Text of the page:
How Gender, Race, and Geography Play a Role in Sentencing

On Monday January 21, Chad Posick, a Criminal Justice and Criminology professor at Georgia Southern University held a lecture as part of the MLK Day events program called “At the Intersection of Race, Gender and Geography: Criminal Justice Sentencing in the United States.” Posick is situated in Statesboro, Georgia— a small, rural town outside of Savannah. Most of his research involves reaching out to rural communities to attempt to understand issues they face around poverty, unemployment, drug use, and sentencing.
“Today, I’ll be talking about prison incarceration,” began Posick, “Hopefully, what this will do is to get us a better understanding of sentencing overall in the United States, and maybe how we can go into these areas and try other types of strategies to one: reduce the prison population, and two: make sure those who receive any kind of punishment get the rehabilitation services that they need to move forward and not be plagued by a criminal record.”
Part of his research looking at jurisdictions around the United States is identifying disparities and biases in the Criminal Justice System. “What disparity on its own basically means is that there is a difference. There’s a disparity in the height of basketball players compared to college students, right? Does that mean that it’s a bad thing or a good thing? No, it’s just a disparity,” said Posick. “However if we think of bias, ‘is there a bias between groups of individuals?’ Well this is a difference that is due to some sort of preferential treatment or favoritism towards one group or one person over another. So disparity is sort of a neutral term where bias is a negative term.”
While a lot of research is being conducted on how race and gender influence sentencing, there is a lack of data collected on how geography works into the equation. Many of the issues that people living in rural areas face are different from those living in urban areas. According to Posick rural areas “tend to have a focus on natural goods and biodiversity, and mostly what you see that the norm context is is contact with nature and open spaces” while “Urban areas tend to be more focused on health, academics, engineering, working in factories, and the context is more contact with people. So there’s a little bit more individualism and isolation out in rural areas and a little bit more egalitarianism and working-with-each-other in urban areas.”
In the middle of the lecture, Posick showed a video of Natalie Collier, president and founder of the Lighthouse Black Girls Projects, deliver a speech called “Blurred Focus: The State of Black Women in the Rural South” – if you’d like to check it out, it’s on Youtube. During her speech, she highlighted how most of the numbers and statistics reporting disparities in the criminal justice system are conducted in urban areas, ignoring disparities in rural areas. Her speech gave voice to the experience of black women living in the rural south where there is little to no industry and limited access to homeless shelters and healthcare.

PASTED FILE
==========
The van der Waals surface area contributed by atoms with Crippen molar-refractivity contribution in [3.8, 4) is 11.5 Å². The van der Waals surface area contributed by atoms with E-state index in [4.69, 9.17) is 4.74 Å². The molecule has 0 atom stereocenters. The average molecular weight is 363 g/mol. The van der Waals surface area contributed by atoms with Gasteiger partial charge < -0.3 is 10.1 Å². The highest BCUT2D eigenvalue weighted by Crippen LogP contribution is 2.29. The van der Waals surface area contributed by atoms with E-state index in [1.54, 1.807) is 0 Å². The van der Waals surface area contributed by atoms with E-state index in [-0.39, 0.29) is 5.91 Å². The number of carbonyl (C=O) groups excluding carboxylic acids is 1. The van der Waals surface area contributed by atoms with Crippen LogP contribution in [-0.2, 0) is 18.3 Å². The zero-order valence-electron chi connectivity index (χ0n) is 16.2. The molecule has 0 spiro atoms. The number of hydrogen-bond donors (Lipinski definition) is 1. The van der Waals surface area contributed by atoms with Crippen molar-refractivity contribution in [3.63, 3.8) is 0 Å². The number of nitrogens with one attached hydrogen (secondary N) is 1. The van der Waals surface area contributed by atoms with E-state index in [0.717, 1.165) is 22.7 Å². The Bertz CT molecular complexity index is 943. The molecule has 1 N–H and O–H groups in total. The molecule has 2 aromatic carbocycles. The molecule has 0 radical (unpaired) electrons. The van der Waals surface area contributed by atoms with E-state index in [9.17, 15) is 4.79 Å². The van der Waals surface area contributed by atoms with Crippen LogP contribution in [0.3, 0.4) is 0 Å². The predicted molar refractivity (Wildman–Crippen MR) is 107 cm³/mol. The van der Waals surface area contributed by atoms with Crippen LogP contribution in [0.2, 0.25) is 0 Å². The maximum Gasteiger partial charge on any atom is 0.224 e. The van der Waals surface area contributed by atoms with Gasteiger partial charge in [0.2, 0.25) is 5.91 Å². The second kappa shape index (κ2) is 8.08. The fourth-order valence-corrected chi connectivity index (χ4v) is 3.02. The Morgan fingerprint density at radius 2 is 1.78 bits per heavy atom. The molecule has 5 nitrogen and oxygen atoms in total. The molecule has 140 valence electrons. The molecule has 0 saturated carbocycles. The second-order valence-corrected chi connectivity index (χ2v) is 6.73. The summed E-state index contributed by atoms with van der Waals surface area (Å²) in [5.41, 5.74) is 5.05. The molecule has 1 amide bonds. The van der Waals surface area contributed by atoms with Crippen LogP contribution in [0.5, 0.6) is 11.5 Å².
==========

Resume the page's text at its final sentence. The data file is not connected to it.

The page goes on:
What Posick’s research attempts to do is provide a rural data set on the disparities in sentencing that should be added to the wider picture of the injustices of the criminal justice system. “What we’re starting to do is to look at state court processing data. So this comes from statistics that were gathered from 1990 to 1998…What’s good about this data is that it includes felony arrests as well as incarcerations of almost 130,000 individuals across 59 counties in the United States. So we can understand a little bit about characteristics of those counties as well as those individuals in those counties to examine incarceration and admissions into prison.”
His research has shown that regardless of race, ethnicity or gender, those in rural areas are more likely to be incarcerated for the same crimes as their urban counterparts. An interesting prospect in his research shows that the more diverse a county is the less disparity there is in the way that people are sentenced.
This leads into possible things that can be carried out to reduce discrimination in the justice system. In his talk, Posick focused on sentencing commissions—groups that try to understand issues and implement strategies to reduce bias in sentencing.
“We have to make sure we’re getting enough data from rural, suburban, and urban areas—all three of those to really understand this issue. And we need to analyze those data. So these commissions can be responsible for providing the funding and organizing the analysis of data so we have a well-rounded database on all the information that we can get on individuals and the communities they come from and then make sure to identify any disparities for any group—so it can be race, ethnicity, gender—but also narrowing it down by sexual identity, veteran status, all of those groups that we think may or may not be treated differently by the criminal justice system.”